*By David Gulliver*

If you’ve ever played chess, you’ve probably noted how the knight’s peculiar L-shaped move takes it around the board.

You’re not alone; its idiosyncrasy been examined by poets, philosophers and mathematicians (including Euler) for a thousand years.

Among the most recent is New College student Michael Dwyer, who studied a classic math problem related to the knight for Professor of Mathematics Eirini Poimenidou’s “Graph Theory” course. He explained it at the class’s semester-end poster presentation.

“The general idea of the Knight’s Tour problem is that you’re trying – using only legal chess moves – to take a knight to every square of the chessboard exactly one time,” Dwyer said. “This relates to graph theory because we can translate the chess board and the possible moves the knight can make at each square into a graph.”

In the graph, he said, each square on the chessboard represents one vertex, and the edges between the vertices are represented by the legal moves the knight can make. From there he goes on to discuss the concept of the Hamiltonian cycle or path, of which the knight’s tour is a specialized case; how the problem changes in cases where you alter the size of the chessboard, where m and n represent the number of squares on a side; “a-b” moves by the knight, and more esoterica.

Dwyer sounds another New College mathematician, in the tradition of the late Fields Medal winner Bill Thurston – except he’s not. Not officially, anyway. Dwyer, form Lakeland, is a third-year humanities student, and his other classes this semester are “The Berlin Wall in Literature,” “Introduction to Psychology,” and “Buddhism in the Himalayas.” But New College’s academic system, with no numeric grades, encourages students to take on any classes that interest them, which is what Dwyer did.

“I’ve enjoyed math ever since I was in elementary school,” he said. “So I take it because it’s fun, at the end of the day.”

In fact, almost half the students in the class are not concentrating in mathematics. Poimendou said that while graph theory might seem complex, it’s well within the reach of any student.

“Graph Theory is very accessible” she said. “All it is really is lines and dots. You can think of the dots for example as people with a line connecting them if they know each other. Or dots can represent cities with the line connecting two cities being the distance between them. Or you can also think of dots as people and tasks, with a line between a person and a task if the person can perform that task. Graph theory is a rich branch of mathematics and it has many practical applications.”

“The techniques involved can be quite sophisticated, but the problems themselves are quite accessible.”

That was why Alana Gold, a third-year literature and Latin student, chose to tackle “The Oberwolfach Problem,” which is not the title of a Robert Ludlum novel.

“The Oberwolfach Problem is a problem in graph theory that started out as a seating arrangement problem,” Gold said. “Is it possible to sit an odd number of people around round tables for a certain number of nights such that everyone sits by each other at least once?”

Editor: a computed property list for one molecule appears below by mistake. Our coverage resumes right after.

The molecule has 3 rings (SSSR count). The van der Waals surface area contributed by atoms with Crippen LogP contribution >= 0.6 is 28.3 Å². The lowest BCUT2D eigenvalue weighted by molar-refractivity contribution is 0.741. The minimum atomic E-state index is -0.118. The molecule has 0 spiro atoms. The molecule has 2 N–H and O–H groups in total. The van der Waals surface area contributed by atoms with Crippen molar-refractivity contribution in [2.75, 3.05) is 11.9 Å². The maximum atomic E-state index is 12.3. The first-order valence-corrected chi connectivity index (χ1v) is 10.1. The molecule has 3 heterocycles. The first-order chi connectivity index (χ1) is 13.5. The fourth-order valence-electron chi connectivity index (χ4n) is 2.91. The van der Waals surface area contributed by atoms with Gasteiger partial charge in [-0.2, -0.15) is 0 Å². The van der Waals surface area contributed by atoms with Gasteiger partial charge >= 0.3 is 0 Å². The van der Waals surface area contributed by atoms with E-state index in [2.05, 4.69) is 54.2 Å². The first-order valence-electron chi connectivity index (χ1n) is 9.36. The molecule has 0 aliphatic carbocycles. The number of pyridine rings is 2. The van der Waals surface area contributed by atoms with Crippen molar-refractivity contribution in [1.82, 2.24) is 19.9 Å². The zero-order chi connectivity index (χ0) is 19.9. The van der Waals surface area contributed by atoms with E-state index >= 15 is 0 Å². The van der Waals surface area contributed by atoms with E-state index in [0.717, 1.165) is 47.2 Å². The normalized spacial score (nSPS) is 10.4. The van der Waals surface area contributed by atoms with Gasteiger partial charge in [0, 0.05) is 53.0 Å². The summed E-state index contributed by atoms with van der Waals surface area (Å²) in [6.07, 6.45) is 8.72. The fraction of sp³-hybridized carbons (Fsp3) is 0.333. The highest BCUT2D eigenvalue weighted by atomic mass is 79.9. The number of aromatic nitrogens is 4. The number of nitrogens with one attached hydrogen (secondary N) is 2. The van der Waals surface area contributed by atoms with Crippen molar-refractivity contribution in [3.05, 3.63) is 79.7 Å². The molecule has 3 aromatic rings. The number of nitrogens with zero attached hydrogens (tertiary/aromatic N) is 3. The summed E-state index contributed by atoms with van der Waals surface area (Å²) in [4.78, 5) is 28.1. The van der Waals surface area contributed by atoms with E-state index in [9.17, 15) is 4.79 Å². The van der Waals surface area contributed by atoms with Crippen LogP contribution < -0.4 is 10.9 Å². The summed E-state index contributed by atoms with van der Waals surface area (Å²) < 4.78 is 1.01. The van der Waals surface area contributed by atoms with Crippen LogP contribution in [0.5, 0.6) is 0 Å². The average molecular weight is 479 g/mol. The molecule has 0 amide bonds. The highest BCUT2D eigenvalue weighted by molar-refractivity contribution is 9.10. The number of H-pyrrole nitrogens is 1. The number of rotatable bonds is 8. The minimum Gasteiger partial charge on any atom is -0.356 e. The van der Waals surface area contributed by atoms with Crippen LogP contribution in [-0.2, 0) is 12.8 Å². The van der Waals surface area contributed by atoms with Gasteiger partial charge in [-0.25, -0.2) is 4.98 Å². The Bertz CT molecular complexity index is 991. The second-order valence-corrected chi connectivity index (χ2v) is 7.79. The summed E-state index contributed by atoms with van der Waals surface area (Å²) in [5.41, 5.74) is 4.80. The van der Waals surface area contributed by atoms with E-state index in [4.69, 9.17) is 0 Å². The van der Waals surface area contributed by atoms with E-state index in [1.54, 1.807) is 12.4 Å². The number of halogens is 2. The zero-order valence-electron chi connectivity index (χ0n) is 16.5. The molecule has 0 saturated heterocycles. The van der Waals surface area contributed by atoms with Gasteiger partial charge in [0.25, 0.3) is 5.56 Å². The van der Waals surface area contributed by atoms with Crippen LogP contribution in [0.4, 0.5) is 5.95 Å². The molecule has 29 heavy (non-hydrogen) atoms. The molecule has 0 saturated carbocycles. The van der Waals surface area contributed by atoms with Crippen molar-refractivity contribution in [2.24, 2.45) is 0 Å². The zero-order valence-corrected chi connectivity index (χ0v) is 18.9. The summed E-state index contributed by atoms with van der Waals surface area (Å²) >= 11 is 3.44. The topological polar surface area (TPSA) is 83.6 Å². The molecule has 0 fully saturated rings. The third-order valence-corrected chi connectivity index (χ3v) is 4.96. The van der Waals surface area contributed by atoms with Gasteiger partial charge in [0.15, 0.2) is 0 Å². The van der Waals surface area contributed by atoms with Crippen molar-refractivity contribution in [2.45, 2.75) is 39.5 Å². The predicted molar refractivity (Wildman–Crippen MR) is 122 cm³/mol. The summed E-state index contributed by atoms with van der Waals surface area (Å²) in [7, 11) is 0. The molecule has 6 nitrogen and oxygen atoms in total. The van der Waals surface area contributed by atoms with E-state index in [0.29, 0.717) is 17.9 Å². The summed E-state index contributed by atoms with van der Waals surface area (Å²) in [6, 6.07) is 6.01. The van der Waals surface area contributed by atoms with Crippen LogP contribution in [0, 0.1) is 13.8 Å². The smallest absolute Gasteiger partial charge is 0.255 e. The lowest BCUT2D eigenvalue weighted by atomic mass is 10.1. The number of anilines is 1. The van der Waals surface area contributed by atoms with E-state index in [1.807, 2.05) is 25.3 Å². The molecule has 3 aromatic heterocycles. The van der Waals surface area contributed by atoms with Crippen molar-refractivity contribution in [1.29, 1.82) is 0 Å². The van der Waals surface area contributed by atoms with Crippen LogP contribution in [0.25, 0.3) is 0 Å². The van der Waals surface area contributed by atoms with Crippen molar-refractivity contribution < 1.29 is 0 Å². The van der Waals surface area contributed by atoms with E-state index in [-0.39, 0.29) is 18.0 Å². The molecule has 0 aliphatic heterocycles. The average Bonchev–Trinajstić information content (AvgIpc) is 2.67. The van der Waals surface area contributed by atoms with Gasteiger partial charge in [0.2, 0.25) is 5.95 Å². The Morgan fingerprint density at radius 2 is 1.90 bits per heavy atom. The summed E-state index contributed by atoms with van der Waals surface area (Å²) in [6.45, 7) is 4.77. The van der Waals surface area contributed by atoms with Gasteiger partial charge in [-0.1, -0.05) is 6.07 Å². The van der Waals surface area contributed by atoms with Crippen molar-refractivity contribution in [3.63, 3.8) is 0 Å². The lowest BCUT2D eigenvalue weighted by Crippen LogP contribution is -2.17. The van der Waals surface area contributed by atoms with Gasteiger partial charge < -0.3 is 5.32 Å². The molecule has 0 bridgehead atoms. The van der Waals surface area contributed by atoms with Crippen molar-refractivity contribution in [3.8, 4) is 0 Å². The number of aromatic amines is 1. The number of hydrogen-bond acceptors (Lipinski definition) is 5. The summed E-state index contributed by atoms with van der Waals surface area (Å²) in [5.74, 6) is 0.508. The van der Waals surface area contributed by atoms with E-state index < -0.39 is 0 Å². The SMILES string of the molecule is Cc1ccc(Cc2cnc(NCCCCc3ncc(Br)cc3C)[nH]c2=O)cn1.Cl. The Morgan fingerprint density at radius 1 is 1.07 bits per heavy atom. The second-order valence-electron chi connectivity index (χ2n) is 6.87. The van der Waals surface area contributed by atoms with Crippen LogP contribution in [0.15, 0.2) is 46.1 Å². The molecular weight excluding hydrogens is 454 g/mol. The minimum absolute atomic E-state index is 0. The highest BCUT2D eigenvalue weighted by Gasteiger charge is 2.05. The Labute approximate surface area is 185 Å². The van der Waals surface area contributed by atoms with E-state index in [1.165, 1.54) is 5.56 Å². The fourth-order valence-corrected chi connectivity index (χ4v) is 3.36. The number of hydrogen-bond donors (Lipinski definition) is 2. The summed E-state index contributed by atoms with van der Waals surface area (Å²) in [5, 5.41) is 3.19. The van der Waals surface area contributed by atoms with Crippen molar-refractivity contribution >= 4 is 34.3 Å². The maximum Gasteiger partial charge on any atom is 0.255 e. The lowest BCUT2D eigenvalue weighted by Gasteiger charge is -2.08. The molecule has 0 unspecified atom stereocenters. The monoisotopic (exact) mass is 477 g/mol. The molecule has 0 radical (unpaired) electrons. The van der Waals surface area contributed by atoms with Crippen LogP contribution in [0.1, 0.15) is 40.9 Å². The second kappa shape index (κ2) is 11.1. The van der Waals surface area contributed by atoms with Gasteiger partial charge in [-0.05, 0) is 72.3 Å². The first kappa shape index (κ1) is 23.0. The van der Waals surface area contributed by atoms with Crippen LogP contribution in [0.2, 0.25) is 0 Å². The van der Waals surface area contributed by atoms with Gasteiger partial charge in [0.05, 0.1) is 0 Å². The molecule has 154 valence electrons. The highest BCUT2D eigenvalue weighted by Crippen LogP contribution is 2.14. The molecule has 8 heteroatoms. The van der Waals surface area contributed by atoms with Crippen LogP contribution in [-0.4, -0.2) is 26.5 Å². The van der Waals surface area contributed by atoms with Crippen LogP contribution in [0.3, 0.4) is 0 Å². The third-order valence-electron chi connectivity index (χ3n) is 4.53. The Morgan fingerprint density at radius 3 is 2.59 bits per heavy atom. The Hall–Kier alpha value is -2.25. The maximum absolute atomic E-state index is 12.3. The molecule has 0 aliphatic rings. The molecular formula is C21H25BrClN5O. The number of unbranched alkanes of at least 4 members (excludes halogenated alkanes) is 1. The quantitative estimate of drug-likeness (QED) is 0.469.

The answer, she explained, is “usually,” demonstrating a process known as the “turning trick” to demonstrate a solution. Some cases are known to be impossible to solve, but other cases have been proven solvable, and mathematicians believe all other cases have solutions.

Gold chose the topic because it was mathematically challenging and yet had real-world applications: “It’s actually a very practical problem, because it can be helpful not only in seating arrangements but in arranging schedules for multiple people and handling conflicts.”

Natalie Roldan examined magic squares, grids of numbers where the rows, columns and diagonals add to the same number.

As a history student, Roldan found the topic fascinating. “The historical background is really cool, because you think that most math is old, but this is really old. It goes back to 1514,” she said. “The different kinds of magic squares and how they can be converted into complete bipartite graphs is really cool.”

And like Gold, she found a practical aspect as well: “Now I have more strategies to solve them. It’s not just a give and take and a guess and try to erase and do it again!”

Finally, in case you were wondering: Yes, the knight can make a tour of the entire chessboard, and with maximum efficiency. While there are 33 trillion ways the piece can tour the board, Dwyer said, it can reach every space on the board in just 63 moves – one for each square on the board after its starting point. And that’s fascinating, he said.

“I like chess – I’m not good at it by any means – but it gives me enough joy to figure out these little quirks about the chessboard.”

And the next time he plays, he added, he might have a way to show off.

*— David Gulliver is interim associate director of the Office of Communications and Marketing at New College of Florida.*